From time to time, various travel maps make the rounds on social media platforms. Many of these travel maps allow users to select which states the user has visited. One such example, which frequently surfaces in my Facebook feed, is MapLoco; another was made by amCharts. As a map enthusiast, creating spatial depictions of my travels is a fun pastime for me. When links to these mapping sites re-emerge, I am inevitably drawn in to constructing my own map, yet again. It doesn’t matter that I’ve done this exercise countless times before. For me, a sort of nostalgia for the fun times of the past surfaces every time I create a new map. It brings the best parts of past travels back to life again.
But, what does it mean to check a state off your list? A CNN article published in 2014 examines this issue from multiple perspectives. Below, I’ll share my own thoughts.
When I was in high school, my brother and I traveled throughout New England in search of my future college. While on the road, we played a game where we would see how many license plates from different states we came across during our commute from Ohio to Maine. There was a thrill to the chase, so to speak. We remained alert for any new states that came into view. A license plate from a new state could’ve been coming around the bend at any moment. There was also an element of competition to the game; my brother and I would rush to be the first to speak up when a new plate suddenly appeared. But, above all else, it was just a fun way to pass time on a long drive. It was a game. No more, no less.
It occurs to me that many people approach domestic travel in much the same way. There is, in all of our minds, that ubiquitous list of all fifty states. The singular mission often becomes one where we check each state off the list, one by one, until we’ve conquered the country. For many, the quality of the visit doesn’t even enter consciousness. Merely passing through a state is sufficient for the purposes of the game we play when we construct our map via the websites linked above. But, what if we’re concerned with more than playing a game? In other words, how might we use these lists or maps to track more than the raw number of states we’ve visited?
By creating lists or maps that merely check off the number of states we’ve visited, we’re compiling a quantitative set of data about our travel experiences. But, in choosing to measure travel in this way, we are shortchanging ourselves by failing to examine the richness of our travel experiences. While travel maps like the ones linked above are useful, I hope to convince you to add a qualitative element to tracking your travel experiences. Instead of collecting the raw numbers alone, you should try to capture the quality of your travel.
Now, when I complete those map widgets in my Facebook feed, I’m a little more conservative about when I allow myself to check a state off of my list. I exclude certain states that don’t meet my personal travel criteria. One principle guides my current thinking about the role of travel in my life: a visit to a state must constitute a meaningful travel experience in order for me to check it off of my list. If my visit isn’t meaningful, it doesn’t make the list.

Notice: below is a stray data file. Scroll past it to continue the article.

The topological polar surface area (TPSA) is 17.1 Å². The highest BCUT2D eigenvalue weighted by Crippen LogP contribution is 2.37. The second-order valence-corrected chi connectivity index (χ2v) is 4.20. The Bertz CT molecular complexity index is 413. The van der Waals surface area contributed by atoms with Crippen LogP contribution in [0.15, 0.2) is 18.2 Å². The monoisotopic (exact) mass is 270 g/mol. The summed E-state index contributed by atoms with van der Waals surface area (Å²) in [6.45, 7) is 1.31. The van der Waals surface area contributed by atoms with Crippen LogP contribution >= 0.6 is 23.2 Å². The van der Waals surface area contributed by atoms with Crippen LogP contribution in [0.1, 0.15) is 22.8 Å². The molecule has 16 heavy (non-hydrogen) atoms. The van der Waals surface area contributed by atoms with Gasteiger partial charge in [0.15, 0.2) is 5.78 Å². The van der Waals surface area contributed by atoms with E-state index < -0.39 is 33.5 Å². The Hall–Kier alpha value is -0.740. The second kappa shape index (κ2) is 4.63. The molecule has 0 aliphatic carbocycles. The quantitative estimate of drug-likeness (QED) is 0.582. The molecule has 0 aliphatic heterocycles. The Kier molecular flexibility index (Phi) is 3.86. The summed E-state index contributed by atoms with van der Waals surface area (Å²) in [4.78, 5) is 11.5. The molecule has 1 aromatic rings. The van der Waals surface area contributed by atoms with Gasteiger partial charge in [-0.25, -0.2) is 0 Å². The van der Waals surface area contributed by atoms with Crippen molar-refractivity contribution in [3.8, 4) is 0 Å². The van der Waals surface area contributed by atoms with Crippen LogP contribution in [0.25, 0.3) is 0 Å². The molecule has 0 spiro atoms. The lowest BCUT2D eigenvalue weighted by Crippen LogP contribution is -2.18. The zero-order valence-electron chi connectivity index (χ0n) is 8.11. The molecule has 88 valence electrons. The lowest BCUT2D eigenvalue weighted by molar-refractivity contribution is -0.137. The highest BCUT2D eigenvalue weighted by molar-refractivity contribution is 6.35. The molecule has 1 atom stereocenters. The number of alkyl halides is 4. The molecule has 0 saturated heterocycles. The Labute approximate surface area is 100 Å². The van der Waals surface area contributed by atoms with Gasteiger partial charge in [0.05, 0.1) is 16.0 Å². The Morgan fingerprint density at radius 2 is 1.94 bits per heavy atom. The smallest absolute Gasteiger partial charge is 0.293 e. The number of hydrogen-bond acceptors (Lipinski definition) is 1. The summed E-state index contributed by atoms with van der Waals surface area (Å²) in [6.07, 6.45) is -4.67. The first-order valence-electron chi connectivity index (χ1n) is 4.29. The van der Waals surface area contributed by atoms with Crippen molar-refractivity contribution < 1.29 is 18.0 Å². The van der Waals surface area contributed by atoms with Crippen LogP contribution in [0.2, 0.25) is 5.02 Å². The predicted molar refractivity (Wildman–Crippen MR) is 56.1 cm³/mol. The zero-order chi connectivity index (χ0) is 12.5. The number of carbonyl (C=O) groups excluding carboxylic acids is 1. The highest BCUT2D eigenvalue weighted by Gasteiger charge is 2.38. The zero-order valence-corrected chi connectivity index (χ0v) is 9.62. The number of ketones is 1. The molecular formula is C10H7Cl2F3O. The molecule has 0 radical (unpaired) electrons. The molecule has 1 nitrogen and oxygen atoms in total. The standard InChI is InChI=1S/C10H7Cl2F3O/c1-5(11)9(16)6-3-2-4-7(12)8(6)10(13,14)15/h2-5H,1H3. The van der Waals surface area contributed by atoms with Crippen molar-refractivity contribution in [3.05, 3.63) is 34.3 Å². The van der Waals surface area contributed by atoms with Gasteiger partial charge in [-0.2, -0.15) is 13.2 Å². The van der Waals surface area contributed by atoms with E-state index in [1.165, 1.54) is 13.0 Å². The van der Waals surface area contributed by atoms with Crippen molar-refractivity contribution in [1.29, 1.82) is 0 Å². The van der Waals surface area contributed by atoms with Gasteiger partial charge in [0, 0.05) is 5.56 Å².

What exactly is a meaningful travel experience? My thinking on this issue is still evolving. However, here are some exclusionary rules I use to filter non-meaningful experiences from my list.
- Visits to airports, including layovers, do not count.
- Traversing roadways do not count unless the roadway is a well-known scenic drive.
- Stops at gas stations, rest areas, tourist information centers, and chain dining establishments do not count.
- Overnight stays at chain hotels do not count.
One might wonder why I choose to exclude visits to places like airports and chain restaurants. In short, I exclude those places to avoid gaming the system. My reasoning: Those experiences are not unique or meaningful. Do airports vary in size and in the number and types of amenities they offer travelers? Sure, they do. But, in general, airports exist as a means to an end; they exist to get you from Point A to Point B quickly and efficiently. Roadways, including interstate highways, serve the same purpose. Similarly, although my mind does wander at the pump, I can’t say that I’ve had any particularly meaningful experiences at a gas station. My interaction with gas stations is purely functional; they are places to refuel, restock, and empty my bladder.
Are there exceptions? Probably. For example, if an out-of-town visitor to the Akron area wanted to count a pit stop at Swensons as a meaningful visit to our state, I’d allow it. Although Swensons is a chain restaurant, it is a distinctly local chain. Similarly, if there is something unique about a place that normally would not count, I would allow it. For example, a visit to a McDonald’s in any state would normally not qualify. However, a visit to the McDonald’s in Roswell, New Mexico, which is the only McDonald’s in the world that is shaped like a flying saucer, would qualify.
Of course, your travel criteria may differ substantially from my criteria. No single set of correct criteria to follow exists. The purpose of this post is not to promote one set of criteria as correct above all others; it is to encourage you to think through your travel experiences in a way that enhances the meaning you derive from travel. If this post has caused you to re-examine your experiences as a traveler, my work here is done. If not, then I suppose you can go back to playing with your travel map widgets undisturbed